20 Works

Data from: During hippocampal inactivation, grid cells maintain synchrony, even when the grid pattern is lost

Noam Almog, Gilad Tocker, Tora Bonnevie, May-Britt Moser, Edvard I Moser & Dori Derdikman
The grid cell network in the medial entorhinal cortex (MEC) has been subject to thorough testing and analysis, and many theories for their formation have been suggested. To test some of these theories, we re-analyzed data from Bonnevie et al., 2013, in which the hippocampus was inactivated and grid cells were recorded in the rat MEC. We investigated whether the firing associations of grid cells depend on hippocampal inputs. Specifically, we examined temporal and spatial...

Decomposing demographic contributions to the effective population size with moose as a case study

Stine Svalheim Markussen, Aline Lee, Ane Myhre, Steinar Engen, Erling Solberg, Hallvard Haanes, Knut H Røed, Ivar Herfindal, Morten Heim & Bernt-Erik Sæther
Levels of random genetic drift are influenced by demographic factors, such as mating system, sex ratio and age structure. The effective population size (Ne) is a useful measure for quantifying genetic drift. Evaluating relative contributions of different demographic factors to Ne is therefore important to identify what makes a population vulnerable to loss of genetic variation. Until recently, models for estimating Ne have required many simplifying assumptions, making them unsuitable for this task. Here, using...

Spectral data for quaking aspen (Populus tremuloides) clones of different ploidy levels

B. Blonder, B.J. Graae, B. Greer, M. Haagsma, K. Helsen, R.E. Kapás, H. Pai, J. Rieksta, D. Sapena, C.J. Still & R. Strimbeck
Data comprise measurements of spectral reflectance for quaking aspen (Populus tremuloides Michx.) trees at a range of sites in southwestern Colorado near the town of Crested Butte. Spectra were measured in three different ways: hyperspectral measurements of leaves, hyperspectral measurements of bark, and multispectral measurements of canopies. The first two measurements were made using a handheld spectrometer, while the latter were made via airborne imaging from an unmanned aerial system. In addition to these reflectance...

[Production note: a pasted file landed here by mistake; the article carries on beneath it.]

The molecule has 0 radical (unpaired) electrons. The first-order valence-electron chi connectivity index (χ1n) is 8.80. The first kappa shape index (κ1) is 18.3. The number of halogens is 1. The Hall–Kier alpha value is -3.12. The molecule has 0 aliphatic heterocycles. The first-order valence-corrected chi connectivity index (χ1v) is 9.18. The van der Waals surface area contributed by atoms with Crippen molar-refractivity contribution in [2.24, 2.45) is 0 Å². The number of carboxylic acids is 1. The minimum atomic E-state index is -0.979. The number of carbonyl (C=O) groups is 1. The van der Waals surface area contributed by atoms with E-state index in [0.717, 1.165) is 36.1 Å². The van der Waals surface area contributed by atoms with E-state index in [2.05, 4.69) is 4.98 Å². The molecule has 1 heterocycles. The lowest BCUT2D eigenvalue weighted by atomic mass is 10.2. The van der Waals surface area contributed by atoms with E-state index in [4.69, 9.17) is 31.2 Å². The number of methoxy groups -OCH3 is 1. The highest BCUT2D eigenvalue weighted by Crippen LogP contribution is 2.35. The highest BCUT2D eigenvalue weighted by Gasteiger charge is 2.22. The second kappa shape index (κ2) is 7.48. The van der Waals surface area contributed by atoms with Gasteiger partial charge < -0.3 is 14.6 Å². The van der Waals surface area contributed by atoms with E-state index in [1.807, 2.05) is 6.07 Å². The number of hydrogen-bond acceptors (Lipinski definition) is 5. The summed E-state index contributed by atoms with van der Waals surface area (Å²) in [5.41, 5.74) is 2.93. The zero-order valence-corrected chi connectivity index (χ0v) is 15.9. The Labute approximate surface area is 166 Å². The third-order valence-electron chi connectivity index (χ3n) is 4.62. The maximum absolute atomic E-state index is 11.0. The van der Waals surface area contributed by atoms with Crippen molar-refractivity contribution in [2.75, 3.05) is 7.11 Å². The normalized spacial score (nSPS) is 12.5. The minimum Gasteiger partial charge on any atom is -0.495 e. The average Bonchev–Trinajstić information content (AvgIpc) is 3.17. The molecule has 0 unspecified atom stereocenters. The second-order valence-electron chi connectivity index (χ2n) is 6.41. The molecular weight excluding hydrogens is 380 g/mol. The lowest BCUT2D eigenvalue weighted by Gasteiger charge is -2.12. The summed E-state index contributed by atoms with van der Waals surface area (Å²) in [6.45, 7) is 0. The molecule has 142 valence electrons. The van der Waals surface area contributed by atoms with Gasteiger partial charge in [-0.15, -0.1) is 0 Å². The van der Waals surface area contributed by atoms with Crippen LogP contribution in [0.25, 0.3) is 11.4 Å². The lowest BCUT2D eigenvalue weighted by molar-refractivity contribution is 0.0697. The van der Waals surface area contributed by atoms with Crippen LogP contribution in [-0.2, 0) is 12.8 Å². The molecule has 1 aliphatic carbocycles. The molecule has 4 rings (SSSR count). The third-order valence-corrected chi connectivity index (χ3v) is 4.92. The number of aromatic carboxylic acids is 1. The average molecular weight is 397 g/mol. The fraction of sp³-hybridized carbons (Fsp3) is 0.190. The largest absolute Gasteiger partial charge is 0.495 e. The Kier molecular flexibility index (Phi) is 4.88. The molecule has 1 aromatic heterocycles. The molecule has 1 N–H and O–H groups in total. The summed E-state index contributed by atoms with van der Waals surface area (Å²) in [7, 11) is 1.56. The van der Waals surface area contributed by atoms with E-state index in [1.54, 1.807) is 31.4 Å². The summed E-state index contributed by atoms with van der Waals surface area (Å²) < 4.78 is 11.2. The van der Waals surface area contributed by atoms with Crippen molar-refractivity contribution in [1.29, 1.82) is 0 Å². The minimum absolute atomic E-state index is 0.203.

Measuring phenotypes in fluctuating environments

Tim Burton, Hanna-Kaisa Lakka & Sigurd Einum
1. Despite considerable theoretical interest in how the evolution of phenotypic plasticity should be shaped by environmental variability and stochasticity, how individuals actually respond to these aspects of the environment within their own lifetimes remains unclear. 2. We propose that this understanding has been hampered by experimental approaches that expose organisms to fluctuating environments (typically treatments where fluctuations in the environment are cyclical versus erratic) for a pre-determined duration, while ensuring that the mean environment...

Genetic assignment of individuals to source populations using network estimation tools

Markku Kuismin, Dilan Saatoglu, Alina Niskanen, Henrik Jensen & Mikko Sillanpää